"You would do that?" Watson asked eagerly, eyes alight.

"I dunno about you, but I've got shore leave comin' to me in about five months," McCoy drawled from behind the more sober group. "Wouldn't mind spendin' a week or so in London goin' to ancient medical lectures."

The Captain grinned. "You bet we'd come back, when we could."

"And when we did," Spock continued patiently, as if the emotional humans had never interrupted, and no that was not a minute eye-roll, "you would then remember us, and believe instinctively that we are from your future – but you would remember nothing of this mission save innocuous events and conversations; nothing of our technology, nor would you feel the compulsion to ask questions or seek further information about us. The knowledge would be…dormant, would be your closest approximation, in your minds until we appeared again in your timeline."

"Positively fascinating," Holmes muttered, tapping a thoughtful finger against his thin lips.

"Oh, Lord, and here I thought one of 'em was bad enough," McCoy snorted, while trying not to laugh at Spock's expression.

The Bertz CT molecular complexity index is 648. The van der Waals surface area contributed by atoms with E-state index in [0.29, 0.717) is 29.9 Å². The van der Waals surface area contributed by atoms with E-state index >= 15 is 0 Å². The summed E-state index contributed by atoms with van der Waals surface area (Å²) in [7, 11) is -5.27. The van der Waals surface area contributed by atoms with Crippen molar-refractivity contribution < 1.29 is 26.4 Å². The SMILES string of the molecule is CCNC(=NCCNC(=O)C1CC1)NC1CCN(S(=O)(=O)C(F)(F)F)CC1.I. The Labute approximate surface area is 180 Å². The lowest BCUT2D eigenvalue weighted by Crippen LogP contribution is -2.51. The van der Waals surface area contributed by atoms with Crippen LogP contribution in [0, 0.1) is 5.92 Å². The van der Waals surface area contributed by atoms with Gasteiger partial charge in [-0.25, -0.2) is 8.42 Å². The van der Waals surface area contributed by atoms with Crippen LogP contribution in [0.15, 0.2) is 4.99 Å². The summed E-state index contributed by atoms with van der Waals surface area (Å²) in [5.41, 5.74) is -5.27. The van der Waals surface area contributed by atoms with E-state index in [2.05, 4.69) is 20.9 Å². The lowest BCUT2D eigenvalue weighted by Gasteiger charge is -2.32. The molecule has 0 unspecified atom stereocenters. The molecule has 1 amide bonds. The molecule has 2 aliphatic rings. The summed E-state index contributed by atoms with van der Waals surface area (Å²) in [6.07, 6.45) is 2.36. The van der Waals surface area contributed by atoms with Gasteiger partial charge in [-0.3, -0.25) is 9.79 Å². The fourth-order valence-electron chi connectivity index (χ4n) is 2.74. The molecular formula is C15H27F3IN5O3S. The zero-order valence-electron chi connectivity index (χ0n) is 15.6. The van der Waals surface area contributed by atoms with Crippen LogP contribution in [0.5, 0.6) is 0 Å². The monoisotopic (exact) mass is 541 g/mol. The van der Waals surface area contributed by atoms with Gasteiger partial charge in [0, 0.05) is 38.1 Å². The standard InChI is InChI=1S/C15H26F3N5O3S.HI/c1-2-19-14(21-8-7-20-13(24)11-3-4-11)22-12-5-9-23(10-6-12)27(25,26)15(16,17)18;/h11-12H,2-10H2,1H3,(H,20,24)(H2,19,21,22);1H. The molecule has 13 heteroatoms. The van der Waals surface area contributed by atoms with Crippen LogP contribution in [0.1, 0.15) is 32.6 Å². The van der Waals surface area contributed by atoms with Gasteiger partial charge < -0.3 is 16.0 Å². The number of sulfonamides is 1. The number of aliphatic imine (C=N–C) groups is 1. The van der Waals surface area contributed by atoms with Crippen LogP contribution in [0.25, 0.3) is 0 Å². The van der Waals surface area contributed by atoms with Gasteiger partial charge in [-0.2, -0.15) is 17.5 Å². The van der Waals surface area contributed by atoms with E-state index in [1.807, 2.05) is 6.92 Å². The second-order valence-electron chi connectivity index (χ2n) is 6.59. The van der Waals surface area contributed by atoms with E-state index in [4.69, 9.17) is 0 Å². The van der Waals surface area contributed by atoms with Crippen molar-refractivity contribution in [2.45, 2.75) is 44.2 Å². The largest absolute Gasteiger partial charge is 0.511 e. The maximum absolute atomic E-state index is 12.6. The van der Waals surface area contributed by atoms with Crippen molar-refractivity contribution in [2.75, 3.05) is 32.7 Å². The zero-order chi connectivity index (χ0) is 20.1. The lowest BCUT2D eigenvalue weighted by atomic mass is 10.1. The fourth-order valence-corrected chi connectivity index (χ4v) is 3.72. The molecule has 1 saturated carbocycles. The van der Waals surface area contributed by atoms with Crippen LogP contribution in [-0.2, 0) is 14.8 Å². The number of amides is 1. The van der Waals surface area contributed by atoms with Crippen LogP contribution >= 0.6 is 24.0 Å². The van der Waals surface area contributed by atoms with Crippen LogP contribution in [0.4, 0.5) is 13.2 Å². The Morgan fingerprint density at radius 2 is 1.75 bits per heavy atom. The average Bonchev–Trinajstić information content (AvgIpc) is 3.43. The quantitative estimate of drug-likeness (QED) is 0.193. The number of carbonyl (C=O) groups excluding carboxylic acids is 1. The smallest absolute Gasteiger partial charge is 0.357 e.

The detective's head raised, and he cocked a quizzical eye at his companion. Watson looked highly uneasy, but slowly nodded. "I would prefer to not completely forget you – any of you," he said pensively. "We owe you all too much for that."

"That condition, Doctor, is mutual," Spock replied solemnly.

"Will it be painful at all?"

"Not in the least, Doctor."

"Wait a second," Kirk interjected quickly, looking worried. "Spock, you aren't even up to half mental strength yet according to McCoy – can you handle this so soon?"

"Affirmative, Captain." A quick nod, and the look held for a minute as the human glared, searching the austere features for the truth. "I am able, sir."

"I don't like it, Jim," McCoy said sharply.